Medical-marijuana patients from Arizona and other states could shop legally at as-yet-unopened Nevada dispensaries under a plan being developed by Nevada authorities.
Chad Westom, bureau chief of the Nevada Division of Public & Behavioral Health, said on Monday that his state's new medical-marijuana program will honor Arizona registration cards.
Arizona's 2010 medical-marijuana law allows bona-fide patients from other states to possess marijuana, (though not to buy marijuana in AZ dispensaries, as this article previously said before we fixed that error.)
As of yet, no other states have served Arizona patients.
That's about to change.
In 2013, Nevada Governor Brian Sandoval signed a new law that calls for up to 66 dispensaries to open across the state. The first Nevada dispensaries are expected to open in Las Vegas and other cities and towns early in 2015.
Dispensary operators would be able to decide for themselves if they want to accept out-of-state cardholders as customers, Westom said. Many clearly will, given that it will mean more business for them, he agreed.
According to Nevada law, dispensaries could honor out-of-state cards as long as the state that issued the card has an official database of patients and "allows the Division and medical marijuana dispensaries in (Nevada) to access the database."
Nevada officials hope to have an interstate-access agreement in place by 2016.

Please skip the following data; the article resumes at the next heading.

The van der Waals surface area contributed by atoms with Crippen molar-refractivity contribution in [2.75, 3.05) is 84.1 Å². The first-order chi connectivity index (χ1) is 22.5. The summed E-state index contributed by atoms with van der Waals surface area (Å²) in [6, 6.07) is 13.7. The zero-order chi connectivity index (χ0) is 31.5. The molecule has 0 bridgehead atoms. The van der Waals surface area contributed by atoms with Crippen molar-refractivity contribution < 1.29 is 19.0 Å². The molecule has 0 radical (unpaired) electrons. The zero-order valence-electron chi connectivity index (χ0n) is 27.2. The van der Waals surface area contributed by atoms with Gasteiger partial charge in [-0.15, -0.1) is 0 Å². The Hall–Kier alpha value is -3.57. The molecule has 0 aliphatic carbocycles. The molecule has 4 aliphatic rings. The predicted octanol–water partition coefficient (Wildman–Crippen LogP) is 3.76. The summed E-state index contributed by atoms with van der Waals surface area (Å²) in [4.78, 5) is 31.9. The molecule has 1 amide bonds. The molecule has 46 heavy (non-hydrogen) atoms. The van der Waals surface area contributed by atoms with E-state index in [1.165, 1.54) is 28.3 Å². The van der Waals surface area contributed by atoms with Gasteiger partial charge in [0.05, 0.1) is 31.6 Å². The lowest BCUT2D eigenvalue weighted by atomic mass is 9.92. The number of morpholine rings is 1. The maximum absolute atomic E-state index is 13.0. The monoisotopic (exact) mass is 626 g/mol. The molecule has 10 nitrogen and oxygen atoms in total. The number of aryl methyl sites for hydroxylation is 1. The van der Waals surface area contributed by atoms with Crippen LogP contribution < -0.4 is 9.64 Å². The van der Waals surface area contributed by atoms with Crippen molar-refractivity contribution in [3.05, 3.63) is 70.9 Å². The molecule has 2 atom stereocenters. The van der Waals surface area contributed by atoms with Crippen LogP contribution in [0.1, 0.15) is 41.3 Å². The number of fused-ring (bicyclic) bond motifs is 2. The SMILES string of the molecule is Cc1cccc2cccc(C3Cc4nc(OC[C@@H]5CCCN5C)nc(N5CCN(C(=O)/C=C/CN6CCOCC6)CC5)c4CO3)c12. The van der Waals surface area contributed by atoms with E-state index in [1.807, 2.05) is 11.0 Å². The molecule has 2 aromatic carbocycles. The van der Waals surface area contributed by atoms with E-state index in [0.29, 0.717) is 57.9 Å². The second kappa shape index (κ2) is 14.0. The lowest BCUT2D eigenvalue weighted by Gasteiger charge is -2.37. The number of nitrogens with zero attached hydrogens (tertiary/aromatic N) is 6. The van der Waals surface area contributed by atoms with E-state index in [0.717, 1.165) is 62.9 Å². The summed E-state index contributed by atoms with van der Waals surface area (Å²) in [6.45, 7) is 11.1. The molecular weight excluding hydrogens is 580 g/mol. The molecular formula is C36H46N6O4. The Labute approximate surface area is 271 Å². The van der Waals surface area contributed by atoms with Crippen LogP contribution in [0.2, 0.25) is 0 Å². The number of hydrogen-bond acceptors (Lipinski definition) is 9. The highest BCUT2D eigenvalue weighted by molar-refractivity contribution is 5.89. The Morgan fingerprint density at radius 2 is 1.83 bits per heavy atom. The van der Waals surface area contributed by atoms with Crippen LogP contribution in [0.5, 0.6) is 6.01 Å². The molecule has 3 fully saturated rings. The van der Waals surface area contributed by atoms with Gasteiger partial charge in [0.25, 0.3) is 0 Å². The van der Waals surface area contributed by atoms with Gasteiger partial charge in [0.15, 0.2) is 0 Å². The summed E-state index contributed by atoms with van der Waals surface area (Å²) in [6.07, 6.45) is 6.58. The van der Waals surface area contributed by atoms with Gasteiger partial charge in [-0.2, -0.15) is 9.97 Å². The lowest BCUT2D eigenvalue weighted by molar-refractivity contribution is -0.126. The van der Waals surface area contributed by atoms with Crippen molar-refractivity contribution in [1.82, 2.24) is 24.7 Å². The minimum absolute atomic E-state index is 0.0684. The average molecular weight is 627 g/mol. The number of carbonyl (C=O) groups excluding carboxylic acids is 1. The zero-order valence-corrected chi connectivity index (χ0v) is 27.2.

It's unclear whether such a deal could ever be made with Arizona. Will Humble, director of the Arizona Department of Health Services, told New Times in an email that he doesn't believe it would be possible: "Our (point-of-sale) system is specific to AZ cardholders and dispensaries." Humble added that the issue would require more research to be certain.
However, Westom said that when the Nevada system is up and running by early next year, dispensaries won't need to access the Arizona system in order to honor Arizona cards. The plan is to have dispensary agents, before completing a sale, inspect the out-of-state card and have the customer sign an attestation that the card was valid.
The maximum amount for purchase and possession of medical marijuana in Nevada is 2.5 ounces every two weeks, same as in Arizona.
Westom wasn't sure, though, whether an Arizona patient would enjoy legal protection from law enforcement authorities in Nevada if caught in possession of marijuana, no matter where it was purchased, if no access to Arizona's database was allowed.
Nevada's medical-pot law entitles out-of-state cardholders to possess marijuana, but the law states that the reciprocity provision's effective date is April 1, 2016. Without a way for a police officer to determine if a card from another state was valid, a patient could theoretically still be arrested for possession.
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The new system has some kinks, clearly. But by this time next year, Arizona patients may have substantially more options when it comes to buying their medical marijuana.
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